• Remove JPEG metadata with jpgtran.
  • Use palette not truecolor PNGs.
  • There’s an AlphaImageLoader CSS filter to help with the truecolor PNG alpha transparency problem in earlier IEs. Try not to use filters, use PNG8 or “the underscore hack _filter” (no, I don’t know what this means either).
  • Don’t serve generated images as-is. Write generated images to disk and crush them. He compares some images form normal to crushed to PNG8, and I sure can’t tell the difference, and you get like 50% savings at PNG8.
  • Use CSS sprites and optimize them (all horizontal ideally) and close together. Stay within 256 colors and use PNG8.


  • Don’t serve images from your app server.

You should be able to save 10-30% on your image sizes. Man that went fast.

Next, shared dictionary compression over HTTP with Wei-Hsin Lee from Google. Called SDCH, or “Sandwich.” Compression is nice, but if you could not retransmit identical pieces of data (like WAN accelerators do at the network level), you’re cooking with gas. Good concept, I’ve always thought that ESI markup of pages was too manual and “my damn computer should figure that out by itself.”

RFC 3229 for delta compression in HTTP – judged no good. Too many states to track and too limited scope (same URL only). Dame da!!!

So Google has introduced SDCH. It’s an HTTP addition with a small set of states shared between client and server. It’s domain scoped, like a cookie. It uses vcdiff (RFC 3284) plus enhancements, and it defines the server/client interaction wrt capabilities and dictionary.

Basically sdch is listed in the HTTP Accept-Encoding: variable. The server then sends a Get-Dictionary: response with the page, which the client lazy-loads. Then the client says what dictionaries it has (again, much like cookies) and the server responds with a sdch encoded response.

It complements gzip and deflate and generates a 40% improvement on google search results pages! But woirking on how to get it to the users. Spec and encoders and decoders are coming soon.

But it’s unclear to me how this is better than ESI – he says that generating the dicts is site-specific, aka manual. I asked him during the question time but didn’t get the question across to him I fear.

Building faster pages in Firefox and IE! Mike Connor (FF) and Lawrence/Stockwell (MS).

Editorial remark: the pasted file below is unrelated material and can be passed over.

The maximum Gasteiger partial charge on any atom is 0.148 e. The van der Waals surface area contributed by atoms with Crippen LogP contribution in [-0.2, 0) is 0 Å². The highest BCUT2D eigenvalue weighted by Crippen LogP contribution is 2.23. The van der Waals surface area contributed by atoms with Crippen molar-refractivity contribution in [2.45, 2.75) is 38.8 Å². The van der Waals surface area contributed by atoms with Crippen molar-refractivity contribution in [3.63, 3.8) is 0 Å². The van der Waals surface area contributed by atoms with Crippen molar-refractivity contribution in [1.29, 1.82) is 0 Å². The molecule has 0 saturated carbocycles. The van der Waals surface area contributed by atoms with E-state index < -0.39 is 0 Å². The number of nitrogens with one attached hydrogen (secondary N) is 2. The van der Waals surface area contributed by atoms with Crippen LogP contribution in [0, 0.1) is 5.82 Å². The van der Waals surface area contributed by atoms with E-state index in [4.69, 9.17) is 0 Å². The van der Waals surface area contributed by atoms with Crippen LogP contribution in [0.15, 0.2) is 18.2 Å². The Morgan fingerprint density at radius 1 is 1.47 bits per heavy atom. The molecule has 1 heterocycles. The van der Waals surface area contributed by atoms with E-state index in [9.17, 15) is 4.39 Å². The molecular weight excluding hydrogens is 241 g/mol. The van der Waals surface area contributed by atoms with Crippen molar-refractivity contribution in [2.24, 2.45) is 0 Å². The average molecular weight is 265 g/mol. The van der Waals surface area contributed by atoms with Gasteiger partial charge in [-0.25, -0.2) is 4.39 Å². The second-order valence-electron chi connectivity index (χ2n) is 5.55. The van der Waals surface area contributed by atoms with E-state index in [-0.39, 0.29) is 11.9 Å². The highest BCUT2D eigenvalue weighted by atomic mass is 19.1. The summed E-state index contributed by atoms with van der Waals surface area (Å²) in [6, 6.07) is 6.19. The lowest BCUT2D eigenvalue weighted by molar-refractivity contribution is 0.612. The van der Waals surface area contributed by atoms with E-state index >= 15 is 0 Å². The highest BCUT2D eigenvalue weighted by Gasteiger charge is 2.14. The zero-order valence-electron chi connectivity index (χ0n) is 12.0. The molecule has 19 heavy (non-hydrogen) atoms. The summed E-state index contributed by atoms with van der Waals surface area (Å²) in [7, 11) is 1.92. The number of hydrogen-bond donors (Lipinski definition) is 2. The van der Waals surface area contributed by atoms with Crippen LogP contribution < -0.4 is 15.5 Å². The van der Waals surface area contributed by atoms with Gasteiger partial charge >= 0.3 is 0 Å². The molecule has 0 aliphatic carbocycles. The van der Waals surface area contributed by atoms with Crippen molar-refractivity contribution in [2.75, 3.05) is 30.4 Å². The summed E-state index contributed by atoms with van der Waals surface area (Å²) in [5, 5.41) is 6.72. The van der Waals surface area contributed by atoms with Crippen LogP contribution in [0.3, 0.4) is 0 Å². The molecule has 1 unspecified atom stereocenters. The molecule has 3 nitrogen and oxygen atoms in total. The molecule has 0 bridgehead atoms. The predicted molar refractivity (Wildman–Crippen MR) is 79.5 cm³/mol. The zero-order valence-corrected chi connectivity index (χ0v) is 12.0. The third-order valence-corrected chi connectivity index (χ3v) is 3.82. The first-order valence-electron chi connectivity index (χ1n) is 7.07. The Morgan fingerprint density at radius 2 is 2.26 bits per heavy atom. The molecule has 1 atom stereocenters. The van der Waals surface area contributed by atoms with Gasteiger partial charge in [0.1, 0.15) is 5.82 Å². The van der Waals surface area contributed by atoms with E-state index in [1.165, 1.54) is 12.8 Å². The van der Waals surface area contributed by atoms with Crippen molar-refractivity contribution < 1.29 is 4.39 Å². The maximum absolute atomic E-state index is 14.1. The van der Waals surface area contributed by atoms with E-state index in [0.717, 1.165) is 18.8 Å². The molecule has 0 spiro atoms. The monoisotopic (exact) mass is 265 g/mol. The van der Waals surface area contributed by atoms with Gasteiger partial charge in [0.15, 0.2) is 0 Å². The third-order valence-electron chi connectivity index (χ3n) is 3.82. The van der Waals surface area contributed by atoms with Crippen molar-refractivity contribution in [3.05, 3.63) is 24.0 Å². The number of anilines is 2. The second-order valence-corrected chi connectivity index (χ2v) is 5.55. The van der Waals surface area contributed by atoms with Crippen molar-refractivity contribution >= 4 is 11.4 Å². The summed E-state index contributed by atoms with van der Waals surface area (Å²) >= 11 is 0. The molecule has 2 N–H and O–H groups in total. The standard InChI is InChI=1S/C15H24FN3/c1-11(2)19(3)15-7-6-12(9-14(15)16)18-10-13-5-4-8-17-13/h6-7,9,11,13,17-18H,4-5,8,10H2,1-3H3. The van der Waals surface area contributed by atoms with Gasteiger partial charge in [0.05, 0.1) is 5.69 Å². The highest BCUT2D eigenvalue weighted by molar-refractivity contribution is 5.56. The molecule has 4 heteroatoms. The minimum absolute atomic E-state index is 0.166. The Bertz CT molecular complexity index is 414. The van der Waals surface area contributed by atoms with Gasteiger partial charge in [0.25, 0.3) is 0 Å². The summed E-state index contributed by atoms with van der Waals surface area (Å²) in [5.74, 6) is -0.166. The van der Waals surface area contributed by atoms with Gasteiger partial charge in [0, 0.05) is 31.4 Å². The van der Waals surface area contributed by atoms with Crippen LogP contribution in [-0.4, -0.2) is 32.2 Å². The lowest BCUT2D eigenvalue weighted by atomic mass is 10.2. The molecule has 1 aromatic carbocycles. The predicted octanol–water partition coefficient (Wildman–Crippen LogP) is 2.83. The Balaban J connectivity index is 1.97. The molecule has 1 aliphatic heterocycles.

In Firefox 3 we used: dtrace (Sun), Shark (Apple), and talos (perf framework). Parallel conns up from 2 to 6 and stylesheet loading no longer blocks other downloads. (Seems like many of the Yahoo! High Performance Rules may be largely mitigated by browser fixes over time).

When working on perf – test. Test before and after. Measure continuously. Perf test after every checkin because cost to fix spikes later.

Easy steps: Use the Yahoo! guidelines (oo, he noted they’re trying to make them not matter any more, I’m so smart), incremental layout, and avoid “quirks mode.”

Hard steps: Use FF DOM Storage implementation. Optimize images with OptiPNG or pngcrush. Trim page markup site-wide.

Use tools. Firebug/YSlow, Jiffy. Shark on OSX. jQuery profiling plugin. [E: Oh good, that might help us with the jQuery-running-rampant I just discovered on our home page.]

Measure. Mozilla uses Talos to monitor perf against a static pageset. Can be set to use FF vs a live pageset. Regress!

In FF 3.1 looking to make JSON native and faster DOM implementation, and making Firebug rock more.

Would you like to know more?

On to IE. IE8: We’re Fixing It! The first part was retread of the IE talk from yesterday. Some interesting things – XDomainRequest for cross-domain communication (really?) and adding a timeout to XMLHTTPRequest.

Now they’re going to show off Performance Analyzer, which is built on top of ETW. Now they show us an internal plugin (DTW) that “wont’ be released externally.” Then why do I give a shit? I mean, come on.

They make a point that the various browser toolbars have ill effects. Add-ons of various sorts have the same problems. He has some tips for making well behaved add-ons, like use a separate thread.

Not a word of this had to do with building faster sites for IE. Boo. I was happy with the microsofties up till now, participation in the previous panels/sessions was good and on point, but this is a step back.

Finally a break. Afterwards, the glorious conclusion!